Local ingredients and hands-on crafting make chefs’ burgers top in Utah eateries and backyards alike.

By Mary Brown Malouf | Photos by Adam Finkle


In the life of an American food writer, burger-story assignments come up fairly often.

Here’s why: At regular intervals, the foodist public and the American food writer both reach their limits of tolerance with trendy, multi-ingredient, cutting-edge, unpronounceable food (foie gras ice cream, whiskey foam, antique carrots.) Then it’s time for an article about the everlasting American favorite food, the hamburger. Burgers never decline in popularity—witness the recent opening of Proper Burger, a sister restaurant of Proper Brewing—but they do change in style.

Half a decade has passed since I compiled a list of the 75 best burgers in Utah. I reviewed  the list recently and remembered I had divided burger-dom into different kingdoms: classic burgers, stunt burgers, kid burgers, garlic burgers, etc. All those categories still stand, but a new one—the chef’s burger—is making news. Nearly every chef-run restaurant now has a burger. And reviewing them, I realize that the big news about burgers these days is not where’s the beef, but what’s the beef? Burgers today in Utah are the same—meat and a bun—only different. They’re way better.


Must-Try Meat Markets


Philip Grubisa breaks down—as in, cuts up—a couple of local steers a month. He sells hand-cut steaks, ribs, cheeks and briskets. And lots of ground beef. “Most of what we grind is chuck, because that’s what is left after we cut the steaks. But we custom grind all the time,” says Grubisa, owner of tiny Beltex Meats, an artisanal butcher shop in Salt Lake.

“Lots of people want their own blend of brisket, short rib, whatever.” Personally, Grubisa likes to make burgers from beef shank meat—he says it has a stronger beef flavor. “I grind it twice because it tends to be fibrous, and I add ground beef fat in a 70/30 proportion. You especially need fat in your blend if you’re cooking your burgers on a griddle or frying pan.” 511 E. 900 South, SLC, 801-532-2641, beltexmeats.com

Snider Brothers Meats

Family-run Snider Brothers is a Utah institution, butchers since 1938. They will custom grind anything, but they also have several suggested blends of ground beef in your choice of percentages:  Five-percent, 15-percent and 22-percent.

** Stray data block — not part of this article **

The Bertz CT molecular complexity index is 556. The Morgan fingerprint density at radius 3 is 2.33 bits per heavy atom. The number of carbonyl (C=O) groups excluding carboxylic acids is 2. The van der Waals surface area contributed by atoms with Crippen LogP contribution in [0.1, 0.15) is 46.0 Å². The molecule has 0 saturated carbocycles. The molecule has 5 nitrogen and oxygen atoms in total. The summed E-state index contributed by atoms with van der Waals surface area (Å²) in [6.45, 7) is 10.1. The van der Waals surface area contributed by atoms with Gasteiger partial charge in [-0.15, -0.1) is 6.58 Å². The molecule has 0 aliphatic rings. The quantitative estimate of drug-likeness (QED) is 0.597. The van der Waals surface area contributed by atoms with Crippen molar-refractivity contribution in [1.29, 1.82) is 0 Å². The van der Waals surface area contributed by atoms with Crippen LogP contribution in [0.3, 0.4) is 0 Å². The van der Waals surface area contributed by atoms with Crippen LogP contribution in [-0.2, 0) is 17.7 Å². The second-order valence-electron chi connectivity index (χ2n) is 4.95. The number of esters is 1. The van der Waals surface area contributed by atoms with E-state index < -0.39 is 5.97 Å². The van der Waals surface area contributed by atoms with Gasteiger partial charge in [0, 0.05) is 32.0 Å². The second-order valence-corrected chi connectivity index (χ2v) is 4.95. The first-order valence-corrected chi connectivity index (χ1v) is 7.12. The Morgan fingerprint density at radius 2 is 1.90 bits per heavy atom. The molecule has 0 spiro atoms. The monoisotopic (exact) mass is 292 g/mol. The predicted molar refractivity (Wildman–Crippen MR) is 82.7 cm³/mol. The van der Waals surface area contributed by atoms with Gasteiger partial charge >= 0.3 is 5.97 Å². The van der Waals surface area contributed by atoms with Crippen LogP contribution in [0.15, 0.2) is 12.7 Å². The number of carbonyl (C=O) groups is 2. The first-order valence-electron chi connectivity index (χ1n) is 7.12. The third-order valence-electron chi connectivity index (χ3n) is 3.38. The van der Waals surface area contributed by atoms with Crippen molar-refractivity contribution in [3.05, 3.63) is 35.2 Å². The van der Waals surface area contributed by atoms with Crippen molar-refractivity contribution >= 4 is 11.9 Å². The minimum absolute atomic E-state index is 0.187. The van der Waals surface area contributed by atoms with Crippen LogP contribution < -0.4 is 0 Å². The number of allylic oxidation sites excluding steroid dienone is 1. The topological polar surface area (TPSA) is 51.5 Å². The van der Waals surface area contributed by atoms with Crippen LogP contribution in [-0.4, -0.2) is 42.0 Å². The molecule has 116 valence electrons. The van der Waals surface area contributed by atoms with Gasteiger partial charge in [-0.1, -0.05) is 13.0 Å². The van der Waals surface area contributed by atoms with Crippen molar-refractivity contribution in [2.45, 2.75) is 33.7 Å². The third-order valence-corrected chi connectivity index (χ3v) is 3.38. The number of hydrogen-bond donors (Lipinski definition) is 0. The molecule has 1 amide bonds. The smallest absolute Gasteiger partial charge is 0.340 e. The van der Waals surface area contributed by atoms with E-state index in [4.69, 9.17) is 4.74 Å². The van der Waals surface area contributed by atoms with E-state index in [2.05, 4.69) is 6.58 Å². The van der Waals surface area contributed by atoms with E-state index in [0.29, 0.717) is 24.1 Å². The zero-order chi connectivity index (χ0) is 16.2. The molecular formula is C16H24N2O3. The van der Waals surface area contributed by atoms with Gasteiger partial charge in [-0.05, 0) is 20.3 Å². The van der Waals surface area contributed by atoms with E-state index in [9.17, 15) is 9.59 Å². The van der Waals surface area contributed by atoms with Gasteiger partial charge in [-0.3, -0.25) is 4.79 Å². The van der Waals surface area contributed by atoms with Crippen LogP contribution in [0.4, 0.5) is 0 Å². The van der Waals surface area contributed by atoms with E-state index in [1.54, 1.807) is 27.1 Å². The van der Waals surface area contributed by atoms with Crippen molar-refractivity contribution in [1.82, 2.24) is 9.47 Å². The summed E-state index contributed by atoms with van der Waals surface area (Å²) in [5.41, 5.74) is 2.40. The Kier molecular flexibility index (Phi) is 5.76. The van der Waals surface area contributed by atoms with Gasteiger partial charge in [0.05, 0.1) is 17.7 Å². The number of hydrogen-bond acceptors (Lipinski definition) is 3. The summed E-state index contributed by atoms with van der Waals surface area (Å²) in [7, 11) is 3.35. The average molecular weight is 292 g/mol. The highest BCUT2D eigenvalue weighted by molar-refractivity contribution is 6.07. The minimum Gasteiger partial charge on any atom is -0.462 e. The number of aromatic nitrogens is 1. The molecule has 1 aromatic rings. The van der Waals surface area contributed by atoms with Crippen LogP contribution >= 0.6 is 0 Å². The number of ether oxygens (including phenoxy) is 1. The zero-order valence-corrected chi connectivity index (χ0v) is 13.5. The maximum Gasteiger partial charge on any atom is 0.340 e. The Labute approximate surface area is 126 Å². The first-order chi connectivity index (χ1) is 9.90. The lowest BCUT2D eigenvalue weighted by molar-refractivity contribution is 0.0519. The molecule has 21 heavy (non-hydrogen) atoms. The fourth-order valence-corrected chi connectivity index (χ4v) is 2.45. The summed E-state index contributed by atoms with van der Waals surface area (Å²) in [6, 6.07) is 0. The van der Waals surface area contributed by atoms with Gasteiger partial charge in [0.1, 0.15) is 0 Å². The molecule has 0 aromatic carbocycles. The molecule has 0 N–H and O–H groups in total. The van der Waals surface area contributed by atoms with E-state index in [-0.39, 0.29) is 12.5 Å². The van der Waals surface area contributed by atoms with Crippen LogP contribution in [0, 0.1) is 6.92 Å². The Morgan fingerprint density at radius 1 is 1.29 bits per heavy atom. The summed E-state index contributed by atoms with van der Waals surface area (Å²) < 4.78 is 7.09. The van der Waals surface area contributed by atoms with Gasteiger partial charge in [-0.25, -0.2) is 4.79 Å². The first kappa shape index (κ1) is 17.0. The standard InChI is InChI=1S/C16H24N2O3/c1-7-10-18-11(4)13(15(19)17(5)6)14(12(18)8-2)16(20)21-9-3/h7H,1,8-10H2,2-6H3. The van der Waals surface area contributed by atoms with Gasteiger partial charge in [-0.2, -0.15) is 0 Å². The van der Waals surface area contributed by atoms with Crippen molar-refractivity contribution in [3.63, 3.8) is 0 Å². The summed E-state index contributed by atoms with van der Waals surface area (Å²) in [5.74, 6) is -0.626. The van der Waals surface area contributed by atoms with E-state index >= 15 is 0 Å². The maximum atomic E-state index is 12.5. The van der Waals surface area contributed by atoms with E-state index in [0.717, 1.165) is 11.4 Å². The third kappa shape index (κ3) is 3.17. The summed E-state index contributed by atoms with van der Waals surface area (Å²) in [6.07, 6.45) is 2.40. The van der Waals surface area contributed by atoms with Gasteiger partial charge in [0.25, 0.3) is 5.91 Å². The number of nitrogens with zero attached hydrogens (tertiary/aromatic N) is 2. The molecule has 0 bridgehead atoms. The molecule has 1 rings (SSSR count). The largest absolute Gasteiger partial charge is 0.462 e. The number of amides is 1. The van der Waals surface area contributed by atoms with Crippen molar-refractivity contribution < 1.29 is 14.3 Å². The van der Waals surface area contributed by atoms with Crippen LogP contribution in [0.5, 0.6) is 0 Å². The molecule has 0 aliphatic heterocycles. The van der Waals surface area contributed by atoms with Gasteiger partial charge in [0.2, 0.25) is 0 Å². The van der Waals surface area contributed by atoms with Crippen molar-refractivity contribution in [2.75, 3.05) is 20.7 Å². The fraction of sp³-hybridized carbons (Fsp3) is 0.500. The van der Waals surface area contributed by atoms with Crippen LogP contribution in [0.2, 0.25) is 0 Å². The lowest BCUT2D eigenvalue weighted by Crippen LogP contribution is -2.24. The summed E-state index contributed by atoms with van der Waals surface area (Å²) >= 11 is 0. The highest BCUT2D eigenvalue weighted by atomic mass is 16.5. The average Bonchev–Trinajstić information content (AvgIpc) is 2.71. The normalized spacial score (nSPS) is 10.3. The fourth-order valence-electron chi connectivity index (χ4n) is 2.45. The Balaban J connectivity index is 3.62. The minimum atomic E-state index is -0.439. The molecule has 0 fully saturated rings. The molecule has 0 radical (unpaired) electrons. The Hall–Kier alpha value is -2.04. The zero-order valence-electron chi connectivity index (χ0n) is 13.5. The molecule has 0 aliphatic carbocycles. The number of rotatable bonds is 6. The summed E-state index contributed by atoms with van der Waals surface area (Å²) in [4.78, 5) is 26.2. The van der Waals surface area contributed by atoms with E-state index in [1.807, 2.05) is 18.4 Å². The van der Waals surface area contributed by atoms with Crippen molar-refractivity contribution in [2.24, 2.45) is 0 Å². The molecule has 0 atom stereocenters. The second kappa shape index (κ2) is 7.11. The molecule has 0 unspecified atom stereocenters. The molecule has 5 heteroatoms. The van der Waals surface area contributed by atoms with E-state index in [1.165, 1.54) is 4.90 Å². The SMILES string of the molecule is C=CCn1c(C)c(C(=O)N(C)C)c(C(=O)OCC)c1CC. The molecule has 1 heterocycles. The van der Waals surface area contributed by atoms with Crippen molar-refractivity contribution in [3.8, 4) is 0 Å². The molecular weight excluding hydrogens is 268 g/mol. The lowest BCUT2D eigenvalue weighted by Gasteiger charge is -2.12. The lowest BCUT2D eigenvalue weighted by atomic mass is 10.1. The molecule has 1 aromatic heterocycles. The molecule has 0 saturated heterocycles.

Besides that, you can buy pre-made patties—including garlic-flavored ones—in any of those percentages, making a burger party a piece of cake. 6245 S. Highland Dr., SLC, 801-272-6469, sniderbrosmeats.com

Frody’s Salt & Smoke

Frody Volgger is best known as a pigmaster—he makes wurst for Beer Bar, meatballs for Zao and the case of his shop is filled with cuts from Christianson’s swine. But he also sells beef. Organic, grass-fed beef from Lonetree Ranch in Wyoming.

Like all grass-fed beef, it has a taste and texture slightly different from grain-fed beef, and it makes an excellent grind for burgers. 155 W. Malvern St., SLC, 801-680-8529, saltandsmokemeats.com 

hamburger patties and aromatic herb isolated on white background

What’s the Beef?

Obviously, the heart of a burger is the meat. And hamburger meat has changed—drastically. Instead of grocery store- packaged ground beef, discerning burger-making chefs are seeking out local/grass-fed/naturally raised beef, then specifying how much of which cut they want in their blend. Backyard burger cooks can do the same thing. You can even experiment a little by mixing ground bacon or pastrami into your beef blend.

Tips on buying burger meat:

  • For a medium-rare to medium-well cooked burger, a 70/30 ration of meat to fat is best.
  • If you like your burgers really rare, use a lower proportion of fat and a better cut.
  • If you like your burgers well-done, you will want a higher proportion of fat to keep it juicy.
  • High-priced cuts can be a waste of money for burger meat. Lesser cuts—chuck and round—are muscles that get used more and therefore have more flavor.

Tips on shaping the patty:

  • Use a light hand—don’t slap the meat around. You want to leave tiny spaces between the meat.
  • One-third of a pound is the ideal amount. Those one-pound burgers are gross, and if you make them smaller than a third of a pound, they are hard to cook accurately.
  • Be sure the patty is uniformly thick, so it will cook through evenly.
  • Lightly salt the patties and let them rest at room temperature before cooking.

Click here to see a roundup of our favorite local burger kings.

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